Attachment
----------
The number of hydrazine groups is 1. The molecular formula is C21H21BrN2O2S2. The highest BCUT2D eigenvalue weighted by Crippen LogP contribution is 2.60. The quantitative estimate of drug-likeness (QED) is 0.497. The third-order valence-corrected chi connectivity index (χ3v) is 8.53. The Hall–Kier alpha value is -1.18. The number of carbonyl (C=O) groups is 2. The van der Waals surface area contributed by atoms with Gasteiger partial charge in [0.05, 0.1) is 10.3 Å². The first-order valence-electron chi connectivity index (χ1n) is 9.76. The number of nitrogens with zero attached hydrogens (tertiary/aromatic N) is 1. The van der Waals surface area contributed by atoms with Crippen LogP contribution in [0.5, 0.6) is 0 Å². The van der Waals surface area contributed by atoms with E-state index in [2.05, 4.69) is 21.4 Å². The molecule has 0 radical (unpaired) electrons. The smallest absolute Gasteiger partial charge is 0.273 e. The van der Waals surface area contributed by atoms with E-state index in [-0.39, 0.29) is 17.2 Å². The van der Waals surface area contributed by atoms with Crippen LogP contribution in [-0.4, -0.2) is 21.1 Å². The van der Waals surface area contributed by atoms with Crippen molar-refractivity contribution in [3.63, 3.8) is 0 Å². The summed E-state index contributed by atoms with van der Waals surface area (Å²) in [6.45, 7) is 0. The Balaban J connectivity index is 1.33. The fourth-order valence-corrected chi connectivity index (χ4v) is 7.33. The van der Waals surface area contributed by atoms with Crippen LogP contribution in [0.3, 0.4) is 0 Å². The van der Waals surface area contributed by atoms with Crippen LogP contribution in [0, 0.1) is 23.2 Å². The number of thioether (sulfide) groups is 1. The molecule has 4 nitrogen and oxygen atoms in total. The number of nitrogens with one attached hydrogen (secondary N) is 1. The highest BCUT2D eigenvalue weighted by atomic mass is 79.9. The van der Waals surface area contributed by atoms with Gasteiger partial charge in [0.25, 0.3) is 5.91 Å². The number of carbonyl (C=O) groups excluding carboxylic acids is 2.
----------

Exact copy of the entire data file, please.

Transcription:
The number of hydrazine groups is 1. The molecular formula is C21H21BrN2O2S2. The highest BCUT2D eigenvalue weighted by Crippen LogP contribution is 2.60. The quantitative estimate of drug-likeness (QED) is 0.497. The third-order valence-corrected chi connectivity index (χ3v) is 8.53. The Hall–Kier alpha value is -1.18. The number of carbonyl (C=O) groups is 2. The van der Waals surface area contributed by atoms with Gasteiger partial charge in [0.05, 0.1) is 10.3 Å². The first-order valence-electron chi connectivity index (χ1n) is 9.76. The number of nitrogens with zero attached hydrogens (tertiary/aromatic N) is 1. The van der Waals surface area contributed by atoms with Crippen LogP contribution in [0.5, 0.6) is 0 Å². The van der Waals surface area contributed by atoms with E-state index in [2.05, 4.69) is 21.4 Å². The molecule has 0 radical (unpaired) electrons. The smallest absolute Gasteiger partial charge is 0.273 e. The van der Waals surface area contributed by atoms with E-state index in [-0.39, 0.29) is 17.2 Å². The van der Waals surface area contributed by atoms with Crippen LogP contribution in [-0.4, -0.2) is 21.1 Å². The van der Waals surface area contributed by atoms with Crippen molar-refractivity contribution in [3.63, 3.8) is 0 Å². The summed E-state index contributed by atoms with van der Waals surface area (Å²) in [6.45, 7) is 0. The Balaban J connectivity index is 1.33. The fourth-order valence-corrected chi connectivity index (χ4v) is 7.33. The van der Waals surface area contributed by atoms with Crippen LogP contribution in [0.3, 0.4) is 0 Å². The van der Waals surface area contributed by atoms with Crippen LogP contribution in [0, 0.1) is 23.2 Å². The number of thioether (sulfide) groups is 1. The molecule has 4 nitrogen and oxygen atoms in total. The number of nitrogens with one attached hydrogen (secondary N) is 1. The highest BCUT2D eigenvalue weighted by atomic mass is 79.9. The van der Waals surface area contributed by atoms with Gasteiger partial charge in [0.25, 0.3) is 5.91 Å². The number of carbonyl (C=O) groups excluding carboxylic acids is 2.